Kevin has also traveled around the world searching for the best protocols, foods, medicines and clinics around and bringing them to the readers of his blog — which is one of the most widely read natural health blogs in the world with hundreds of thousands of visitors a month from over 150 countries around the world.


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  1. s says:

    Thanks, love this article, and I really loved the book, I was already eating beans and rice each day to save money, and because they are healthy too, and this gives me some good ideas too.

  2. Zyxomma says:

    HA! I’m one of those living in a 5th floor tenement walk-up. The landlord does not permit us tenants to step out onto our fire escapes (is that what you mean by “balcony,” Kevin?), let alone put anything on them, and the roof door is kept locked. For me, “grow your own” is limited to sprouting.

    I get my garden on at the Creative Little Garden in the middle of my block, but it’s a tiny shade garden, unsuitable for growing food (although I have been known to take so-called weeds home and eat them), apart from a few herbs.

    Where I save money on my high raw diet is doing so much of my own gourmet food preparation. That saves me lots of money (compared to going to the organic live food restaurants, that is), but it takes a serious amount of time.

    Health and peace.

    • steph says:

      I would try to rally other neighbors to get clearance for a small space on the fire escape. Even it is something that clings along the bar parts but does not inerfere with safety.Or how bout a roof top garden? So many building have that now. good luck

  3. Carol says:

    Yes Kevin
    If there is a will there is a way. I am fortunate in the summer to have a community garden and farmer’s markets. It does get more expensive in the winter in Canada so I spend more for organics shipped from California….not exactly the 100 mile diet!
    One saving for me is to take the time to prepare my own food and not eat out so much. Getting organized…my evolving edge!
    On the bit about blood tests. I live in Canada with some govt coverage . That is good for some things but to get the tests you mention is tricky with a family doctor who won’t justify it at tax payer expense unless I have an existing set of symptoms. So wondering if I could get these tests done and read thru a USA lab . Any recommendations?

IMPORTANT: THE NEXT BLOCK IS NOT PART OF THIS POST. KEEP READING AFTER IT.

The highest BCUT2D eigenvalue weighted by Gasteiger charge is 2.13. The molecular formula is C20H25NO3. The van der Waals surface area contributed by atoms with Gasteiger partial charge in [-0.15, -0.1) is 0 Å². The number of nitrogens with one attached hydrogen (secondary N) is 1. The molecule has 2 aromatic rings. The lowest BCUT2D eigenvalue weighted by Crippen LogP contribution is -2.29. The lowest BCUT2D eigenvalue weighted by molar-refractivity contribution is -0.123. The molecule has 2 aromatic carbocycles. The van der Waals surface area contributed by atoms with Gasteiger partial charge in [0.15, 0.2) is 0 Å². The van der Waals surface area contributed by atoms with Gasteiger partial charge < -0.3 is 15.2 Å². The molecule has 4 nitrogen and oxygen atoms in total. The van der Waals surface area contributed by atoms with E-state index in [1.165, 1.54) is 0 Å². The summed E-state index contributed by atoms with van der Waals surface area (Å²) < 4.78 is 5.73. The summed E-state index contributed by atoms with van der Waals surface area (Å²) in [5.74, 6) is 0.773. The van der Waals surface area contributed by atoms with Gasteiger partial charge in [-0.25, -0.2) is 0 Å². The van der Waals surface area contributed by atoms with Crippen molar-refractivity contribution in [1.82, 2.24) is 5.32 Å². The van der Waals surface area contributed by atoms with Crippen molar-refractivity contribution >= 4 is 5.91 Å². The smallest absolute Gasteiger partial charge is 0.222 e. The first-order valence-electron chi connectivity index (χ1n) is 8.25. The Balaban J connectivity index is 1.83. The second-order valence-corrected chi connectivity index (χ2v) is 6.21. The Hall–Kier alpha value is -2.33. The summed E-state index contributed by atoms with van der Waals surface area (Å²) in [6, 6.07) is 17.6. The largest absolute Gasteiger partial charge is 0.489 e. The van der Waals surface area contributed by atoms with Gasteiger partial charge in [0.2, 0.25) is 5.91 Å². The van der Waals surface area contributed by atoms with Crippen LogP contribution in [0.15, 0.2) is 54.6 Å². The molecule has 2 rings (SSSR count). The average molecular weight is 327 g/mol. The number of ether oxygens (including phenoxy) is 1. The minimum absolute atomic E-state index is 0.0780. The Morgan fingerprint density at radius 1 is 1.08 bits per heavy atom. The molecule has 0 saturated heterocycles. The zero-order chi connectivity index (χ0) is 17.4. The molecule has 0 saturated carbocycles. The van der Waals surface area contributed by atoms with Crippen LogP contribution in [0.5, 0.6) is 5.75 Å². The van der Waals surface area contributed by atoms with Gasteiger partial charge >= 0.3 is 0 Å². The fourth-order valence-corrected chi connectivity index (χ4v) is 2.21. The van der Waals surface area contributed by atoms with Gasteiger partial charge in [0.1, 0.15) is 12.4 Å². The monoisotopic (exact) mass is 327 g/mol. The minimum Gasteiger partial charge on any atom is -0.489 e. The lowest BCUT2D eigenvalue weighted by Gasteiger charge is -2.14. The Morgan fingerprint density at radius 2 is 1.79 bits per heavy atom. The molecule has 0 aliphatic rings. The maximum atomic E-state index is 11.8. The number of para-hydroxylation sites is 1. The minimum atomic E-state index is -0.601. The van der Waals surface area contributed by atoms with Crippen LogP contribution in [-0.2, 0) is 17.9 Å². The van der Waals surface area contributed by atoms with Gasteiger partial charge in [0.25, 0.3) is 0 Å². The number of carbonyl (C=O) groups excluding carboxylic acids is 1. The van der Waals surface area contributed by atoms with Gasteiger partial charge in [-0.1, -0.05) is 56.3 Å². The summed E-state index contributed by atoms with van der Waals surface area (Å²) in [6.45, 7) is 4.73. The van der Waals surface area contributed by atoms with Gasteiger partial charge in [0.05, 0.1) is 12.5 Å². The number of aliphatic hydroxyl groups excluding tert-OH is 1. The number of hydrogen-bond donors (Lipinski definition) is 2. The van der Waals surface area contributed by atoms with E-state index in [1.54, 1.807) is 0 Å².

Thanks Kevin

  4. Karen says:

    I’m growing a dozen collard trees, so I always have greens for my smoothies. I wish I had done it years ago. It’s cut back on my trips to Whole Paycheck. Kevin, thanks a bunch for your helpful hints!

  5. steph says:

    Thx Kevin. I am blessed to live in Fl and can forage daily in my own yard. Today on my face book page One Minute Healings I posted my first video (poor quality sorry) . My neighbors for many years reported my bit of a wild front yard. Now they come and pick fruit off the trees, ask for an aloe plant or 2 and stop to ask what I am collecting in my basket:) Times have changed. So today I picked some wonderful wild dandelions that most people use weed killer on, peppergrass (which many find as another very annoying weed ) for my soup,prickly pear cactus pads (noples) super nutritious and delish grilled and beautiful japanese loquats a great super fruit very easy to grow.
    Knowledge of the wealth of nutrition in our own yard that we work so hard to kill is free and takes no effort at all. TY for all you do!

  6. Jen L says:

    God ideas.
    I read some of the previous negative comments and some of them are stemming from this idea that we should nickel and dime the very food that we eat. I work with someone who is terrified of spending money on food even though she makes good money she is just too cheap to buy high quality food but puts premium gas in her car!
    On a recent trip to the UK I was amazed at the cost of food there compared to here in the US. They spend so much $$ on organic produce. I understand people on extremely tight budgets, but for middle to high income people, the expectation that you spend a sizable portion of your income on high quality, nutrient dense food should be a real one.

  7. Hi Kev,
    thank you for the great tips. it is nice to spread the word. That is what I am doing. Cheers!

  8. Alice says: